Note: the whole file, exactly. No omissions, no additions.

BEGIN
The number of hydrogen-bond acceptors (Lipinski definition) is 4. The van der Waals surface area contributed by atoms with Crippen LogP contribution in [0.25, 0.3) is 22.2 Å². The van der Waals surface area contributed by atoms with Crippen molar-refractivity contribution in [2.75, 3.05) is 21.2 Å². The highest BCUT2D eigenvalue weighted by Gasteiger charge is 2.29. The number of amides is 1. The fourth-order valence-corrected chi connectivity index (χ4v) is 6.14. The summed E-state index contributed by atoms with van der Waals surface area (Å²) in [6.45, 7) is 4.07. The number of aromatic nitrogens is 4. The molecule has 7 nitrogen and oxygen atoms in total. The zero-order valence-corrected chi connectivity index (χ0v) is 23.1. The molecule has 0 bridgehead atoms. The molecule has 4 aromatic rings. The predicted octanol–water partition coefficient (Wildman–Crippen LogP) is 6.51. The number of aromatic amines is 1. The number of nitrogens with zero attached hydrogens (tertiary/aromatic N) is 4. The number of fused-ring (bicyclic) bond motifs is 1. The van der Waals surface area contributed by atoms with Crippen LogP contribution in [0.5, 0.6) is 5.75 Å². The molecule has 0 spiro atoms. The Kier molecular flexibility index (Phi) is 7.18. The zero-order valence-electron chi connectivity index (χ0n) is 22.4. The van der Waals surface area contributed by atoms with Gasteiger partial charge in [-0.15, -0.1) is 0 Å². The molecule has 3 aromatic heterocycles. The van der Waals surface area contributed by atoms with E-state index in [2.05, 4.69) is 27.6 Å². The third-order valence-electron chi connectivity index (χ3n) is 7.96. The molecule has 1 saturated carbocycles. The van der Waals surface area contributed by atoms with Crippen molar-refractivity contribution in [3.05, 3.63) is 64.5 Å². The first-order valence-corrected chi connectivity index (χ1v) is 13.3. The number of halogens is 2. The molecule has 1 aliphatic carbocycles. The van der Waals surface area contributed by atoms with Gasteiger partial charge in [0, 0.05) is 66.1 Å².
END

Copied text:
The number of hydrogen-bond acceptors (Lipinski definition) is 4. The van der Waals surface area contributed by atoms with Crippen LogP contribution in [0.25, 0.3) is 22.2 Å². The van der Waals surface area contributed by atoms with Crippen molar-refractivity contribution in [2.75, 3.05) is 21.2 Å². The highest BCUT2D eigenvalue weighted by Gasteiger charge is 2.29. The number of amides is 1. The fourth-order valence-corrected chi connectivity index (χ4v) is 6.14. The summed E-state index contributed by atoms with van der Waals surface area (Å²) in [6.45, 7) is 4.07. The number of aromatic nitrogens is 4. The molecule has 7 nitrogen and oxygen atoms in total. The zero-order valence-corrected chi connectivity index (χ0v) is 23.1. The molecule has 0 bridgehead atoms. The molecule has 4 aromatic rings. The predicted octanol–water partition coefficient (Wildman–Crippen LogP) is 6.51. The number of aromatic amines is 1. The number of nitrogens with zero attached hydrogens (tertiary/aromatic N) is 4. The number of fused-ring (bicyclic) bond motifs is 1. The van der Waals surface area contributed by atoms with Crippen LogP contribution in [0.5, 0.6) is 5.75 Å². The molecule has 0 spiro atoms. The Kier molecular flexibility index (Phi) is 7.18. The zero-order valence-electron chi connectivity index (χ0n) is 22.4. The van der Waals surface area contributed by atoms with Gasteiger partial charge in [-0.15, -0.1) is 0 Å². The molecule has 3 aromatic heterocycles. The van der Waals surface area contributed by atoms with E-state index in [2.05, 4.69) is 27.6 Å². The third-order valence-electron chi connectivity index (χ3n) is 7.96. The molecule has 1 saturated carbocycles. The van der Waals surface area contributed by atoms with Crippen molar-refractivity contribution in [3.05, 3.63) is 64.5 Å². The first-order valence-corrected chi connectivity index (χ1v) is 13.3. The number of halogens is 2. The molecule has 1 aliphatic carbocycles. The van der Waals surface area contributed by atoms with Gasteiger partial charge in [0, 0.05) is 66.1 Å².